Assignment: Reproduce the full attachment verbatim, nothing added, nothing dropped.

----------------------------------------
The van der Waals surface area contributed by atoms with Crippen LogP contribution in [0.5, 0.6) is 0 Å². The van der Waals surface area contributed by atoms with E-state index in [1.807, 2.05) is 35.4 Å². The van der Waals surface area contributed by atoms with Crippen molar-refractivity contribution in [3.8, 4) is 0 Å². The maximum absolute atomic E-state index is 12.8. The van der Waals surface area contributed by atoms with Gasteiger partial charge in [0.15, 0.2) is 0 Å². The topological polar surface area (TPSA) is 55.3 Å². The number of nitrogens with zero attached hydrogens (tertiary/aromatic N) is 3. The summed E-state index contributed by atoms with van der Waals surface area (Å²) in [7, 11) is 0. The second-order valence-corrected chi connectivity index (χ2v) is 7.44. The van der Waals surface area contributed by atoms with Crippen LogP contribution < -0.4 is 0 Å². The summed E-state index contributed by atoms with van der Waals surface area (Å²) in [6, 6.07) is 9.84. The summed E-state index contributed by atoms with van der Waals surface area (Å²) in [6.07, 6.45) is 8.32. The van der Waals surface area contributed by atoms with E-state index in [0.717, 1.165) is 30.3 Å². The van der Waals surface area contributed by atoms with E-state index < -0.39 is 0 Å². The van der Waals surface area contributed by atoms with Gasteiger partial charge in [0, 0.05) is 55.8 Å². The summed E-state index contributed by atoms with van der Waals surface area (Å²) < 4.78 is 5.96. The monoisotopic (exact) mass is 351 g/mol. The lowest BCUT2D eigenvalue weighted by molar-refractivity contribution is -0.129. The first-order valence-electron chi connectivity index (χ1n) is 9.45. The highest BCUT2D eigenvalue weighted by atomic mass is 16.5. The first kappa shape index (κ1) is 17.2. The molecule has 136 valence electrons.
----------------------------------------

The van der Waals surface area contributed by atoms with Crippen LogP contribution in [0.5, 0.6) is 0 Å². The van der Waals surface area contributed by atoms with E-state index in [1.807, 2.05) is 35.4 Å². The van der Waals surface area contributed by atoms with Crippen molar-refractivity contribution in [3.8, 4) is 0 Å². The maximum absolute atomic E-state index is 12.8. The van der Waals surface area contributed by atoms with Gasteiger partial charge in [0.15, 0.2) is 0 Å². The topological polar surface area (TPSA) is 55.3 Å². The number of nitrogens with zero attached hydrogens (tertiary/aromatic N) is 3. The summed E-state index contributed by atoms with van der Waals surface area (Å²) in [7, 11) is 0. The second-order valence-corrected chi connectivity index (χ2v) is 7.44. The van der Waals surface area contributed by atoms with Crippen LogP contribution < -0.4 is 0 Å². The summed E-state index contributed by atoms with van der Waals surface area (Å²) in [6, 6.07) is 9.84. The summed E-state index contributed by atoms with van der Waals surface area (Å²) in [6.07, 6.45) is 8.32. The van der Waals surface area contributed by atoms with E-state index in [0.717, 1.165) is 30.3 Å². The van der Waals surface area contributed by atoms with E-state index < -0.39 is 0 Å². The van der Waals surface area contributed by atoms with Gasteiger partial charge in [0, 0.05) is 55.8 Å². The summed E-state index contributed by atoms with van der Waals surface area (Å²) < 4.78 is 5.96. The monoisotopic (exact) mass is 351 g/mol. The lowest BCUT2D eigenvalue weighted by molar-refractivity contribution is -0.129. The first-order valence-electron chi connectivity index (χ1n) is 9.45. The highest BCUT2D eigenvalue weighted by atomic mass is 16.5. The first kappa shape index (κ1) is 17.2. The molecule has 136 valence electrons.